Difference

Image from stemwomen

There is nothing new about giving voice to the myriad of obstacles facing women each day – women at work, in leadership, in education. The simple fact that I am a woman brings me immense blessing, joy and opportunity. But as history attests it also brings with it considerable challenge, sorrow and disadvantage.

By being a woman I am different to half of the population. 
And by being woman, that difference means I am unconsciously fighting for opportunity and experience every day. 
By being a woman I am working hard to have my voice heard in the midst of the testosterone mumbles and rumbles.
By being a woman I am facing  a strong media force that populates, stereotyped images of what a ‘woman’ should look like everyday.  
And I am battling against a mentality that men do things better  – in the workplace, in the church, in life.

Jared Mauldin, a senior mechanical engineering student at Eastern Washington University wrote an open letter that outlined the reasons why his female colleagues would never be equal. By being a woman in STEM there were disadvantages for her, simply by being a woman.

His intentions appear to be genuine. He wants more men to see the issues and name them. You can read Mauldin’s letter here. In essence he doesn’t say anything new. He just happens to be a man, a young man saying it as it is. This gender thing is complicated. It is a circus and we are all a part of it. I take this young man’s letter to be a small but important part of a journey that we are all in, to make things better, fairer and more equal for everyone.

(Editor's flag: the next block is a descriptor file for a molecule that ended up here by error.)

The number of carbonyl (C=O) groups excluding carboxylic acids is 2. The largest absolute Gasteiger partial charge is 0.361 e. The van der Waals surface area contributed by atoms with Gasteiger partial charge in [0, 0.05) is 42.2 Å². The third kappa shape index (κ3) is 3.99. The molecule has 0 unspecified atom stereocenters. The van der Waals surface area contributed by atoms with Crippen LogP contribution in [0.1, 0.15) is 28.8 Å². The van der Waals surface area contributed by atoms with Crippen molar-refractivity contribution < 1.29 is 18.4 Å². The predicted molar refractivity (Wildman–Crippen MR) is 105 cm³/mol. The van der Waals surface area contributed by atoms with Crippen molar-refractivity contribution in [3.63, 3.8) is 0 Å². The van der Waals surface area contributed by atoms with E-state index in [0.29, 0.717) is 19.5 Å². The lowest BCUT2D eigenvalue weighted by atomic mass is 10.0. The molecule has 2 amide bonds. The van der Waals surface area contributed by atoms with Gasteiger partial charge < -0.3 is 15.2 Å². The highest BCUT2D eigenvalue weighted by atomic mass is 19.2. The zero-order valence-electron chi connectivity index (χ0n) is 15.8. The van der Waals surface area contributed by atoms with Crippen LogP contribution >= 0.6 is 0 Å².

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Girlfriends and un-wanted advice..

Do you sometimes find yourself talking with others and realise their perspective, experience and practice of childrearing, domestic life, marriage, work and life is radically different to yours?

I am constantly in this quandary. I may be part of conversations and want to jump in and say this is what worked for me/us. Have you tried doing this with your child? Or in other chats I have to stop myself from being judgemental because I would never do x or y.

I found Nancy Wilson’s “Talking Shop” helpful. Sometimes it is best not to say much. And not to say it on Facebook. To exercise control of my tongue and to know that there is room for various responses. Read it and see what you think….